Ancient Roots: Flowers May Have Existed When First Dinosaur Was Born

an artist's illustration of a Nyasasaurus, considered the oldest known dinosaur, from the Middle Triassic of Tanzania.
Flowering plants may have been around when the earliest known dinosaurs were around. Here, an artist's illustration of a Nyasasaurus, possibly the oldest known dinosaur, from the Middle Triassic of Tanzania. (Image credit: © Natural History Museum, London / Mark Witton)

Newfound fossils hint that flowering plants arose 100 million years earlier than scientists previously thought, suggesting flowers may have existed when the first known dinosaurs roamed Earth, researchers say.

Flowering plants are now the dominant form of plant life on land, evolving from relatives of seed-producing plants that do not flower, such as conifers and cycads.

"Flowering plants were the last group of plants appearing in Earth's history," said Peter Hochuli, a paleobotanist at the University of Zürich's Paleontological Institute and Museum and a co-author of the new study. "They are an extremely successful group on which all terrestrial ecosystems today depend, including the existence of humanity."

Flowering plants, or angiosperms, became the dominant plants about 90 million years ago, when the dinosaurs still roamed the Earth. However, the exact time when these plants originated remains hotly debated.

Now, scientists have unearthed ancient pollen grains with microscopic features typically seen in flowering plants. These well-preserved fossils, discovered in two core samples drilled in northern Switzerland, are about 245 million years old, dating back to the earliest known dinosaur in the Middle Triassic period. [See Images of the Earliest Known Dinosaur]

"Our findings suggest that the origin of flowering plants is rooted much deeper than originally thought," Hochuli told LiveScience.

Scientists have unearthed ancient pollen grains (examples shown here), with microscopic features typically seen in flowering plants, in two core samples drilled in northern Switzerland. The grains date to about 245 million years ago. (Image credit: Peter A. Hochuli1. P, A and Feist-Burkhardt. S, Frontiers in Plant Science, 2013.)

Pollen grains are small, robust and numerous. This makes them easier to find in the fossil record than comparably large and fragile leaves and flowers. After analyzing the structure of these grains, the researchers suggested that the associated plants werepollinated by insects — most likely beetles, as bees did not evolve until about 100 million years later.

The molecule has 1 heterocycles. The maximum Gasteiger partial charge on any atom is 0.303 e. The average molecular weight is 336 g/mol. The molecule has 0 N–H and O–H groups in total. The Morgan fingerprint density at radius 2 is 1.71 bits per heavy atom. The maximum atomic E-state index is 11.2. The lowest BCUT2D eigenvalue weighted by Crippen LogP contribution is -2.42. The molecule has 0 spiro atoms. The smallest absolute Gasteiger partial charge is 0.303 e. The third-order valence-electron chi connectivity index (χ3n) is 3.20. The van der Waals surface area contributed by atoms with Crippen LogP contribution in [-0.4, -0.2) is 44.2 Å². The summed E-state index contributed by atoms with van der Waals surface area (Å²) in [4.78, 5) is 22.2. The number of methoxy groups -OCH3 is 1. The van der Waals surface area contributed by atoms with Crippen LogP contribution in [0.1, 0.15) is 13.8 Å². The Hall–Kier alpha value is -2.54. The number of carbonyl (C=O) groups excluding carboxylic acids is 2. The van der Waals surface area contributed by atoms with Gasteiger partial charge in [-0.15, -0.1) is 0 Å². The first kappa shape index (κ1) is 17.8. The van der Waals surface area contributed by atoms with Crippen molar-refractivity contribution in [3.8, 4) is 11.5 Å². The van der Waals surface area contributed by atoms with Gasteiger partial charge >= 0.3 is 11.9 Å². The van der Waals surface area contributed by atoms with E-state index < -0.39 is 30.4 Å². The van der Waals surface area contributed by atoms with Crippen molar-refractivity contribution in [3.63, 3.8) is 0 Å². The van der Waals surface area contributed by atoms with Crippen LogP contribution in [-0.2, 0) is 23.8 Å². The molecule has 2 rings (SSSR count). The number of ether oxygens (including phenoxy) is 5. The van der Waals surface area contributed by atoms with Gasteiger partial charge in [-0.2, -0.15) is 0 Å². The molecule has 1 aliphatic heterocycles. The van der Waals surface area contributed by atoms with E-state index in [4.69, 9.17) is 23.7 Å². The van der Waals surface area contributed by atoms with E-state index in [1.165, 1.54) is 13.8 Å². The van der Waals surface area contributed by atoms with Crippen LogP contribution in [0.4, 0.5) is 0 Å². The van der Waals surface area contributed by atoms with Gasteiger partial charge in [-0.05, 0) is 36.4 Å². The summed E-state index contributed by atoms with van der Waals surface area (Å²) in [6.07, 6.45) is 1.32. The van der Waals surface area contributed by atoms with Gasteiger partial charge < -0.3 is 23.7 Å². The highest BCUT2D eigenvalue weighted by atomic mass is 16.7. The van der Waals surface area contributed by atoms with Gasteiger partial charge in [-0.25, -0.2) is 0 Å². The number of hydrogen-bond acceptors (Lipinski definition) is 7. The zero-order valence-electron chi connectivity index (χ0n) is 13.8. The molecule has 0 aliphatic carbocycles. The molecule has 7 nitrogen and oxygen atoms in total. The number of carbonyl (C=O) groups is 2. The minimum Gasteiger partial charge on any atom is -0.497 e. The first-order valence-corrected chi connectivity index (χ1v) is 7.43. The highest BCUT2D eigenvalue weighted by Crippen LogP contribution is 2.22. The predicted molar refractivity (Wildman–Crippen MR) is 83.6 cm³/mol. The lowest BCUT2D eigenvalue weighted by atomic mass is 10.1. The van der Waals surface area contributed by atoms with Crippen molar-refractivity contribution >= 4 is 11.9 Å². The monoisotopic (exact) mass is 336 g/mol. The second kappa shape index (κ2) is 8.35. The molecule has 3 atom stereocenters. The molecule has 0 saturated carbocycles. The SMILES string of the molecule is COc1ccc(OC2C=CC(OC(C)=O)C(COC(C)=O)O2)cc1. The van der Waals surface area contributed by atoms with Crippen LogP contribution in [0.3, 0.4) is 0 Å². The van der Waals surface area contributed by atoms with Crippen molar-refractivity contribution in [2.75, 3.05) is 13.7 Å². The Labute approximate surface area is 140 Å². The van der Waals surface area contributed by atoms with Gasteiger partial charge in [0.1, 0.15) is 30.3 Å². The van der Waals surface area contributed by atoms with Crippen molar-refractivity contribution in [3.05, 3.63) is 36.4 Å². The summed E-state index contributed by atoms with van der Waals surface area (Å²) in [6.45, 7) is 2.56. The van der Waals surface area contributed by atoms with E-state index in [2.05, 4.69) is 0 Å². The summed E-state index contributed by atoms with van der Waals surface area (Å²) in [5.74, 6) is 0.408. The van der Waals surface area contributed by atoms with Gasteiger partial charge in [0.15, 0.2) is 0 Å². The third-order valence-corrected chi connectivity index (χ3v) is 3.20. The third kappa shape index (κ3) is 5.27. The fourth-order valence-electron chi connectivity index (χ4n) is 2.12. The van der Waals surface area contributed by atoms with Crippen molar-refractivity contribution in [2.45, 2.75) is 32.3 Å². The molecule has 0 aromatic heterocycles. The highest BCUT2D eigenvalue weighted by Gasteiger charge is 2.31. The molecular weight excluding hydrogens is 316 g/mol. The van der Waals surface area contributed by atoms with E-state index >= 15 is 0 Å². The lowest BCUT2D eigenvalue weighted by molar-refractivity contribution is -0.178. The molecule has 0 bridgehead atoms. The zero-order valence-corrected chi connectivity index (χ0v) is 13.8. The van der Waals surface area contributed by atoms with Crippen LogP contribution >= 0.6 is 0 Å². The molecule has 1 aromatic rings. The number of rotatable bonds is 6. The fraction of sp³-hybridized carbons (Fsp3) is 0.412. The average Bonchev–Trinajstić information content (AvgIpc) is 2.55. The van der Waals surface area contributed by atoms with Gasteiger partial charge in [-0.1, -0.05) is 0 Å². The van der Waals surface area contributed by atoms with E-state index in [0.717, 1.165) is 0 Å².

Six different types of pollen were found in the ancient samples, revealing that flowering plants back then may have been considerably diverse. The researchers have seen these pollen grains in both Switzerland and the Barents Sea, north of Scandinavia. However, back in the Middle Triassic, both areas were located in the subtropics, and the region that is now Switzerland was much drier than the Barents Sea region, suggesting the flowering plants spanned a broad range of environments.

The fossil record of flowering plants is continuous, dating back 140 million years. Until now, the fossil record of flowering plants suggested they dominated the planet rather quickly after their earliest appearance. "This sudden appearance has bothered scientists ever since Darwin, who called the origin of flowering plants an 'abominable mystery,'" Hochuli said.

These newfound fossils reveal that flowering plants may have existed more than 100 million years longer than previously thought. This increased span of time might help explain how flowering plants spread, diversified and prevailed on land.

The ancestors of flowering plants currently remain a mystery, and scientists aren't sure what kind of events or conditions might have spurred their origin.

"So far, no direct ancestors of flowering plants are known," Hochuli said. "Some groups of plants are suspected to be closely related. But the evidence is weak, and most of these groups are thought to be too specialized to be at the base of the flowering plants."

Hochuli and his colleague Susanne Feist-Burkhardt detailed their findings Oct. 1 in the journal Frontiers in Plant Science.

Follow us @livescience, Facebook & Google+. Original article on LiveScience.

Charles Q. Choi
Live Science Contributor
Charles Q. Choi is a contributing writer for Live Science and He covers all things human origins and astronomy as well as physics, animals and general science topics. Charles has a Master of Arts degree from the University of Missouri-Columbia, School of Journalism and a Bachelor of Arts degree from the University of South Florida. Charles has visited every continent on Earth, drinking rancid yak butter tea in Lhasa, snorkeling with sea lions in the Galapagos and even climbing an iceberg in Antarctica.